The Focused Coastline and People Research Hub at Texas A&M will conduct research to help tribal communities prepare for coastal hazards. Researchers at Texas A&M University are leading this effort thanks to a five-year, nearly $4.2 million grant from the National Science Foundation.
Coastal Hazards for Communities
Coastal communities increasingly experience acute and chronic hazards, such as hurricanes, flooding, rising sea levels, and erosion.
Enhancing community resilience to these hazards requires planning, effective use of community resources, and new knowledge.
Risks for Tribal Coastline Communities
Tribal communities along the Northern Gulf Coast, from Texas to Florida, are particularly at risk. These communities are at heightened risk for multi-hazard damages. Coastal hazards can lead to the loss of historical and cultural properties, sites, or autonomous areas.
About the Coastlines and People Project
The Texas A&M Hub will lead fundamental research with five other universities in the U.S.
This transdisciplinary project will:
- Integrate different disciplines through community-engaged research. Our research will combine anthropology, archeology, urban planning and engineering.
- Establish and sustain effective partnerships with tribal communities. A systematic approach will promote trust to ensure the incorporation of community-driven research questions and decision-making.
- Identify critical community needs, priorities, and concerns. Data and expertise will be collected at community events and through interviews, roundtables, and discussion forums.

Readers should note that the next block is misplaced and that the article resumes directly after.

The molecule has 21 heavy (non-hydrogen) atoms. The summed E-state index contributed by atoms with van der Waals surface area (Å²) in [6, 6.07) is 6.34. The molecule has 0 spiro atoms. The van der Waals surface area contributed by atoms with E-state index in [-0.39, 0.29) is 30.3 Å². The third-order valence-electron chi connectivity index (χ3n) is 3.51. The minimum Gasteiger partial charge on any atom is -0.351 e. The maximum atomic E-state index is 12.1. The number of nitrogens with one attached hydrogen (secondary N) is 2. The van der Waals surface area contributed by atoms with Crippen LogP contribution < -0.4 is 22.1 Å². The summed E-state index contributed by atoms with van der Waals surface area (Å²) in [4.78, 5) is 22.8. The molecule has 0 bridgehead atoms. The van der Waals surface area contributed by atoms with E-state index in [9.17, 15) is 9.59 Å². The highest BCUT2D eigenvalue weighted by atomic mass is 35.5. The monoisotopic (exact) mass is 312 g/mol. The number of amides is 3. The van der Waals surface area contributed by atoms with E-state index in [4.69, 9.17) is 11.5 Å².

- Inform decision-making strategies and future hazard mitigation plans for marginalized communities. These science- and evidence-based strategies will be ready to implement.
The research outcomes are expected to be both transferable to other locations and scalable.
The proposed research will result in a diverse set of models and decision-making tools for measuring:
- Coastal Hazards Impact
- Infrastructure Damages
- Evacuation Performance
- Social Vulnerability
- Performance of Planning Documents
- Effectiveness of Climate Adaptation Strategies
As part of the grant, the team will support a pipeline for high school students from tribal communities into and through graduate school. Students will visit the universities and researchers involved in the project and engage in various participatory data collection activities across the disciplines.
Undergraduates will work with the team as research assistants through summer and semester-long programs.
News and Events
May 2022: First in-person all research team meeting at Texas A&M University RELLIS campus.
Fall 2022: Science Zoom! Researchers collaborate with teachers in the Tribe to zoom with 7th and 8th graders in their science courses. We cover tectonic plate movement and earthquake and tsunami effects, natural selection and evolutionary history, planning for climate change, and historical hurricanes along the coast.
Contact the Lead PI Maria Koliou: email@example.com
General questions: firstname.lastname@example.org